How to Navigate Holiday Parties in the #MeToo Era
Posted at 8:00h, 12 Dec 2017 in Advice by Bonnie Halper No Comments 135 Likes Share

It’s the holiday season, which means not necessarily the usual networking events: people are in a festive mood and companies, investors, meetups, et al are hosting holiday parties, yea, even in this post-Weinstein Age of Inappropriate Behavior. There are a few basic rules to keep in mind if you want to enjoy the season without fear of embarrassment, breach of etiquette or the need to retain counsel.

  1. Don’t overdo it on the open bar. You don’t want to do or say something stupid, and alcohol does have a tendency to lower one’s inhibitions. Tech is a small town. Chances are that these are people you will see again – or work with. Pace yourself or brace yourself.
  2. Don’t talk about work ad nauseam. It’s the holidays. Lighten up. If there’s someone there you’d been wanting to meet, introduce yourself – but don’t go into your elevator pitch. If you do manage to get as far as the exchange of contact information, drop him/her a note and offer to follow up after the holidays. Do not suggest coffee. In any correspondence. Ever.
  3. What happens in Vegas, doesn’t stay in Vegas anymore. It lives on social media forever.
  4. Be careful what you share on social media. No embarrassing shots. No dumb or inappropriate hashtags.
  5. Tip your bartenders. Always.
  6. Dress appropriately. You might want to dress up or dress down a bit, but don’t wear anything that will elicit unwanted or the wrong kind of attention. Ok, so there’s music and dancing, but you’re not in a club: it’s a work or networking environment in a more festive setting: the last thing you want to do is to have to face the music the next day.
  7. The Ugly Sweater Exception: ugly sweaters, for some reason, are celebrated this time of year. Note to self and as a general rule: there are certain sweaters that should be burned rather than burned into someone’s memory.
  8. Don’t skip the party. Holiday parties are different from the usual networking parties. You can network, but remember that this time of year, the emphasis is on social. Be social. But not too social.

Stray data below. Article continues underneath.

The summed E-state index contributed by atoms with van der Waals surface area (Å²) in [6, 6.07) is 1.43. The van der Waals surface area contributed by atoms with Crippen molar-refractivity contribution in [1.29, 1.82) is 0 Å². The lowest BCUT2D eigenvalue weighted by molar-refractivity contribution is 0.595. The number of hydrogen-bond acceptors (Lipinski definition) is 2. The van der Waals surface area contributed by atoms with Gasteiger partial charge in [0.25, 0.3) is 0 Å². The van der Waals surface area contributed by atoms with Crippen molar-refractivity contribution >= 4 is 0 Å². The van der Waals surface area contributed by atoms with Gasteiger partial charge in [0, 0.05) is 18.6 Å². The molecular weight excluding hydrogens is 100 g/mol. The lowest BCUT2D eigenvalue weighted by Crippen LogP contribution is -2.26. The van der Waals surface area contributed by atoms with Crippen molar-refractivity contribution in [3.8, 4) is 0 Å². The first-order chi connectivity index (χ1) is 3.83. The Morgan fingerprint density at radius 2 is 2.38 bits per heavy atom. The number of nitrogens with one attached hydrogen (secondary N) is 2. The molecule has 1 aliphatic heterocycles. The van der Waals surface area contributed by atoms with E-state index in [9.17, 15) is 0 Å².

9. Don’t fall prey to FOMO. There are multiple parties on any given night – in New York, anyway – and they all start at roughly the same time. If you’re at a party that you’re enjoying, don’t worry about the next party and what you might be missing. You’ll meet whomever you’re meant to meet, wherever you happen to be. And there’s always next year. Or next week. Or tomorrow.
  10. To kiss or not to kiss. You do have to be careful these days, so – air kisses. Ok, so it may seem a bit disingenuous, but does remove the threat of potential lawsuits.
  11. Never do anything after the sun goes down that won’t stand up to the light of day.
  12. Thank the host. It takes time and effort to put an event together. Take a minute to say thank you. Especially if you’re someone’s plus one. Thank the host for including you.

Bonus! Study Fast Company’s video suggestions on What Not To Do At Your Company’s Holiday Party


Always a good idea to keep your hands to yourself. Not a hard one to remember and the only thing that you might possibly want to grab is someone’s attention.


Tis the season when people are making a list and checking it twice. The last place you want to be is on one that says #MeToo. Onward and forward.